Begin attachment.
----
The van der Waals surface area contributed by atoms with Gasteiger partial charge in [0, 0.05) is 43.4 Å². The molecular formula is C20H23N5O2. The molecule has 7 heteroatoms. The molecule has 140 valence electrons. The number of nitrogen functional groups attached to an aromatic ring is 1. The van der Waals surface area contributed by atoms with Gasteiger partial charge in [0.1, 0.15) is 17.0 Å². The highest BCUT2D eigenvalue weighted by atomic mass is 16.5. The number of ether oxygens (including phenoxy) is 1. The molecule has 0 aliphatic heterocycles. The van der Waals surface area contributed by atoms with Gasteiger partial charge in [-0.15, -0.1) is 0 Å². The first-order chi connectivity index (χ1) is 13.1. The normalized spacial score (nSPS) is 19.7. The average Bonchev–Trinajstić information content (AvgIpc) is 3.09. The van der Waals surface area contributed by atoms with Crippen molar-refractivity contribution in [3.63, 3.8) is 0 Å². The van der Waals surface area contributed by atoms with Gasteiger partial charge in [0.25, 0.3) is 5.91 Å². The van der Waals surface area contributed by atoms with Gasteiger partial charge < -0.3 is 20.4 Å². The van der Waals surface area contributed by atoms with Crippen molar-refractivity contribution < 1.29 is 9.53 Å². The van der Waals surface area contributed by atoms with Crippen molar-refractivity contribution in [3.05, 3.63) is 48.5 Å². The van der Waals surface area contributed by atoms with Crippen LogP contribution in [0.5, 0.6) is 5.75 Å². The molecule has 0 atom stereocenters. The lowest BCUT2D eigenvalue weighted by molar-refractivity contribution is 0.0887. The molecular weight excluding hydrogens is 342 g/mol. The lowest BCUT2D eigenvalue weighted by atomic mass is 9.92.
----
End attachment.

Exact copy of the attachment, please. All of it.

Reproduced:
The van der Waals surface area contributed by atoms with Gasteiger partial charge in [0, 0.05) is 43.4 Å². The molecular formula is C20H23N5O2. The molecule has 7 heteroatoms. The molecule has 140 valence electrons. The number of nitrogen functional groups attached to an aromatic ring is 1. The van der Waals surface area contributed by atoms with Gasteiger partial charge in [0.1, 0.15) is 17.0 Å². The highest BCUT2D eigenvalue weighted by atomic mass is 16.5. The number of ether oxygens (including phenoxy) is 1. The molecule has 0 aliphatic heterocycles. The van der Waals surface area contributed by atoms with Gasteiger partial charge in [-0.15, -0.1) is 0 Å². The first-order chi connectivity index (χ1) is 13.1. The normalized spacial score (nSPS) is 19.7. The average Bonchev–Trinajstić information content (AvgIpc) is 3.09. The van der Waals surface area contributed by atoms with Crippen molar-refractivity contribution in [3.63, 3.8) is 0 Å². The van der Waals surface area contributed by atoms with Gasteiger partial charge in [0.25, 0.3) is 5.91 Å². The van der Waals surface area contributed by atoms with Gasteiger partial charge < -0.3 is 20.4 Å². The van der Waals surface area contributed by atoms with Crippen molar-refractivity contribution < 1.29 is 9.53 Å². The van der Waals surface area contributed by atoms with Crippen molar-refractivity contribution in [3.05, 3.63) is 48.5 Å². The van der Waals surface area contributed by atoms with Crippen LogP contribution in [0.5, 0.6) is 5.75 Å². The molecule has 0 atom stereocenters. The lowest BCUT2D eigenvalue weighted by molar-refractivity contribution is 0.0887. The molecular weight excluding hydrogens is 342 g/mol. The lowest BCUT2D eigenvalue weighted by atomic mass is 9.92.